What did I spend?

As I can’t figure out how to reply to the notes on my previous posts, I’ll just have to answer here instead: I have been to Guildford Cathedral (the first set of photographs, taken last Thursday afternoon) and the Cotswolds (Moreton in the Marsh, Stow on the Wold and Bourton on the Water, the second set of photographs, taken on Monday afternoon).  It was an unexpectedly blissful few days, combining trips to lovely places, time (& food!) with family and friends, walking, relaxing, and even some work thrown in!

I feel I should come up with some hybrid term for this experience.  It was sort of like a mini-break, except that I was still working and hadn’t really travelled very far.  I slept in my own bed (well, beds, as I live split between Warwickshire and Surrey).  It’s not the first time that I’ve had this mini-break-esque experience during what appears to be an ordinary week.  I guess I could just use old-fashioned language and say it’s ‘having a nice time’.  Time with no pressure to hurry somewhere (even though I was busy and went to several different places).  Time with no pressure to be someone (even though I was lots of different things: auntie, daughter, friend, niece, tour guide, flaneur…).  Time with no pressure to do anything (even though I did lots). 

Funnily enough, I didn’t even spend a lot of cash during my ‘having a nice time’ experience.  Although it helped that I had a couple of meals out bought for me (& free beer at the pub when quiz marking), my spending was still pretty scant:

£6.20 lunch; £5 donation to Guildford Cathedral; 50p on lighting a candle in the cathedral; £1.65 milk; 5p in a charity box

£2 towards some wrapping paper and a card being jointly purchased

£10 on a second hand coat purchased in an ice cream shop; 50p on a drink

£1.52 + £5.30 on lunch and dinner

Today so far… 49p on orange juice.

Once again, I’m coming to realise how completely divorced spending cash can be from how I feel and what I value, as it would take at least a million pounds to quantify how lovely the last week has been.

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Just watching The Ten O’Clock News. No reports of any more trouble so far. It’s a relief – perhaps only temporary, it’s too early to say – but we’re no closer to understanding what’s behind it all. However, a French journalist said something on the radio this morning that has stayed with me, gnawing away, since. What do you expect, she suggested – in a country that prizes money above all else, that puts a value on finances and wealth above all else, in a country where the bonus-led City slickers operate within a mile of one of the poorest boroughs – sooner or later those who perceive themselves as the have-nots will vent their frustration at the haves. Uncomfortable words. Uncomfortable truths. The fact I only spent £5.90 today does nothing to assuage my own discomfort.

Part of my motivation for recording my cash expenditure for a month is my increasing resistance in recent years to trying to find satisfaction through consumer culture. From a new lipstick to a cinema ticket, it’s all too easy to look for answers in consumer “solutions”. With my malaise about consumerism has come a desire to notice, observe, study alternative sources of satisfaction. Today I was aware of quite a common one: a good day’s work. I have spent no cash. Instead I’ve been nurtured by working hard on some pieces of writing, following up some other bits and completing a few tasks. Before I begin to get too smug, though, I have to admit that today’s feel-good vibe was also enhanced by confirmation of my place on a bike maintenance course in a few weeks. This only happened because I made the £40 payment online. Not cash, but a card payment, hence not under the auspices of my mini-mission. The joys that can result from spending money (in whatever form) are clearly hard to avoid or deny, even if buying experiences and not objects.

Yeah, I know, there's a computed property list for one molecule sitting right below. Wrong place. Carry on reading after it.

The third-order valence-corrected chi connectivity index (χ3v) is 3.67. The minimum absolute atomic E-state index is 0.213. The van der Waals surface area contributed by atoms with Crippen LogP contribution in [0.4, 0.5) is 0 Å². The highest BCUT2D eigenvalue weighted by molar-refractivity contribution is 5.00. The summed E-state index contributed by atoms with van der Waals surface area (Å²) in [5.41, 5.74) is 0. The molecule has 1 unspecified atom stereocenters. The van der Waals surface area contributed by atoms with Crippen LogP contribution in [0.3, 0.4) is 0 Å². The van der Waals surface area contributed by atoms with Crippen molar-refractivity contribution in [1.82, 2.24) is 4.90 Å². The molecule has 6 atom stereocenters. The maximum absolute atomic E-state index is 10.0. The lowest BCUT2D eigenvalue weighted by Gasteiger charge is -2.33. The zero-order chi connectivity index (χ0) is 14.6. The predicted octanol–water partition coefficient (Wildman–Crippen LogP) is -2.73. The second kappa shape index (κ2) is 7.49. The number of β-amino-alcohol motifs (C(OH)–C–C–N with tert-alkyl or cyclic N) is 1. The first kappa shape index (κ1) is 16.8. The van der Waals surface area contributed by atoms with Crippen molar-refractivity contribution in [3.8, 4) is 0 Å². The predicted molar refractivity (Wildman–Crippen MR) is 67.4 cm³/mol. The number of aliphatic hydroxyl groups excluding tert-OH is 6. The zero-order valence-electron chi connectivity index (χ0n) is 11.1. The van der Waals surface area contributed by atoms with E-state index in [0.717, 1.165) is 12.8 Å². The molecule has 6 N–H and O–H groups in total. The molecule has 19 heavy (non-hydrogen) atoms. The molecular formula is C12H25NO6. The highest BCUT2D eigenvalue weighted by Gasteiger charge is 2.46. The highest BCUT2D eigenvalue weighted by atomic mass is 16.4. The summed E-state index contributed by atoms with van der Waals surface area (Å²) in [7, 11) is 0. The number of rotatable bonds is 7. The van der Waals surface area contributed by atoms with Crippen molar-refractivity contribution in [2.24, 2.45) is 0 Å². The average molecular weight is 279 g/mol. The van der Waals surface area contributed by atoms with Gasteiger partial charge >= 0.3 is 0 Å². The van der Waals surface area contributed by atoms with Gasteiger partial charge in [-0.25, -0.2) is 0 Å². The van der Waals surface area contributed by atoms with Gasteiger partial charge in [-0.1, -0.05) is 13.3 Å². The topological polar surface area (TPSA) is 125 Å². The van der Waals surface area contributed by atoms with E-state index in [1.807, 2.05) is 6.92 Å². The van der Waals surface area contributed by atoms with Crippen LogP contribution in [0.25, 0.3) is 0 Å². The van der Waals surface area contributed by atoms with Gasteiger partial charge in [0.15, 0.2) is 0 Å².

Monday

It’s almost impossible to do this task without modifying your behaviour in some way, however slight.  This afternoon I had to get some bits for work.  Rather than just pulling up in the Pay & Display car park that I normally use, I took a different route so I could see if there was any free kerbside parking available nearby.  I normally only do this if I’m feeling particularly brassic.  Today I didn’t feel hard pressed, but it seems that writing down every penny that comes out of my purse is making me uber-conscious of where those pennies go.  So where did they fly to on 8th August?

£20 to my mum as I owed her for some vintage magazines I’d picked up recently – this was the remains of my birthday money

£10 extra contribution to my friend’s baby’s collection; I put it in on behalf of someone else, who’ll pay me back when they see me next

£3 on some bits and pieces for work, which I’ll also get back

‘Neither a borrower nor a lender be’ was the advice given in Hamlet, but I’ve managed to be both in the space of an hour or so.  I just hope that some tragic Shakespearian fate doesn’t now befall me, or my finances.

Sunday

Finally took the big step of moving a large storage unit out of my bedroom.  I cleared its contents back when I was off work, but it has been stood there empty since.  It’s now on the landing, waiting to go to a jumble sale in a couple of weeks.  The space vacated looks enormous, completely altering the sense of proportion within the room.  Not only does it look better but I’m struggling to remember what I actually kept in it.  It’s astounding how we fill our lives with so much stuff.  There’s still a long way to go in my efforts to simplify my life, and my belongings, but saying goodbye to that unit was an important move in the right direction.

Sunday’s cash spent: £5 towards a collection for a friend’s new baby.